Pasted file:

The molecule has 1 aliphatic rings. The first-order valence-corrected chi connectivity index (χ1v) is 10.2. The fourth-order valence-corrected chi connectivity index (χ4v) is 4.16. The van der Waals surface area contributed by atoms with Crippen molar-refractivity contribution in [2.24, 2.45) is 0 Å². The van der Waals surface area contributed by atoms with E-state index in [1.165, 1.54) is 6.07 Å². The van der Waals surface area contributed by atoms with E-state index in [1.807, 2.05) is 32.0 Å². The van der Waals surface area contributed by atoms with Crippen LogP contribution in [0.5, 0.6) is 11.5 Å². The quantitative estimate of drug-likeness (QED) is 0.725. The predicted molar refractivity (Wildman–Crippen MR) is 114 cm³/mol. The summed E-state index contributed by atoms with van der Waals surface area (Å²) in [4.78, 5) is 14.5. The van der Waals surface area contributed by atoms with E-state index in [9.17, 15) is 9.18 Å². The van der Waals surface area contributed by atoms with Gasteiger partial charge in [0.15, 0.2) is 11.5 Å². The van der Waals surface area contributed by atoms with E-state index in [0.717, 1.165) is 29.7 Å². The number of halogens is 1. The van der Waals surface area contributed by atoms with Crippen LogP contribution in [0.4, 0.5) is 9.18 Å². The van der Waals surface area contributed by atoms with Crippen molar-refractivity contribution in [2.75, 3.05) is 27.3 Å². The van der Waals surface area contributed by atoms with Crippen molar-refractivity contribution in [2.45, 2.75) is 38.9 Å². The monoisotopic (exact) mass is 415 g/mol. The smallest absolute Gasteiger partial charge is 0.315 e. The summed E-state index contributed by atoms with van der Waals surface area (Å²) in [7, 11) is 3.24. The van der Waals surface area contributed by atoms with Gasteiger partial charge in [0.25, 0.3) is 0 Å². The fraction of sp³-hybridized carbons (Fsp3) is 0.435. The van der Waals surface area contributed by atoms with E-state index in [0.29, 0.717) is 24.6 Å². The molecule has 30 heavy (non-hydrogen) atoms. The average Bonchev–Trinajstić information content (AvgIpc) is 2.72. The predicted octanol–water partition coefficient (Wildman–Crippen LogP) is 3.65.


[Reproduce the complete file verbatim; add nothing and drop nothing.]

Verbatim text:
The molecule has 1 aliphatic rings. The first-order valence-corrected chi connectivity index (χ1v) is 10.2. The fourth-order valence-corrected chi connectivity index (χ4v) is 4.16. The van der Waals surface area contributed by atoms with Crippen molar-refractivity contribution in [2.24, 2.45) is 0 Å². The van der Waals surface area contributed by atoms with E-state index in [1.165, 1.54) is 6.07 Å². The van der Waals surface area contributed by atoms with E-state index in [1.807, 2.05) is 32.0 Å². The van der Waals surface area contributed by atoms with Crippen LogP contribution in [0.5, 0.6) is 11.5 Å². The quantitative estimate of drug-likeness (QED) is 0.725. The predicted molar refractivity (Wildman–Crippen MR) is 114 cm³/mol. The summed E-state index contributed by atoms with van der Waals surface area (Å²) in [4.78, 5) is 14.5. The van der Waals surface area contributed by atoms with E-state index in [9.17, 15) is 9.18 Å². The van der Waals surface area contributed by atoms with Gasteiger partial charge in [0.15, 0.2) is 11.5 Å². The van der Waals surface area contributed by atoms with E-state index in [0.717, 1.165) is 29.7 Å². The number of halogens is 1. The van der Waals surface area contributed by atoms with Crippen LogP contribution in [0.4, 0.5) is 9.18 Å². The van der Waals surface area contributed by atoms with Crippen molar-refractivity contribution in [2.75, 3.05) is 27.3 Å². The van der Waals surface area contributed by atoms with Crippen molar-refractivity contribution in [2.45, 2.75) is 38.9 Å². The monoisotopic (exact) mass is 415 g/mol. The smallest absolute Gasteiger partial charge is 0.315 e. The summed E-state index contributed by atoms with van der Waals surface area (Å²) in [7, 11) is 3.24. The van der Waals surface area contributed by atoms with Gasteiger partial charge in [0.25, 0.3) is 0 Å². The fraction of sp³-hybridized carbons (Fsp3) is 0.435. The van der Waals surface area contributed by atoms with E-state index in [0.29, 0.717) is 24.6 Å². The molecule has 30 heavy (non-hydrogen) atoms. The average Bonchev–Trinajstić information content (AvgIpc) is 2.72. The predicted octanol–water partition coefficient (Wildman–Crippen LogP) is 3.65.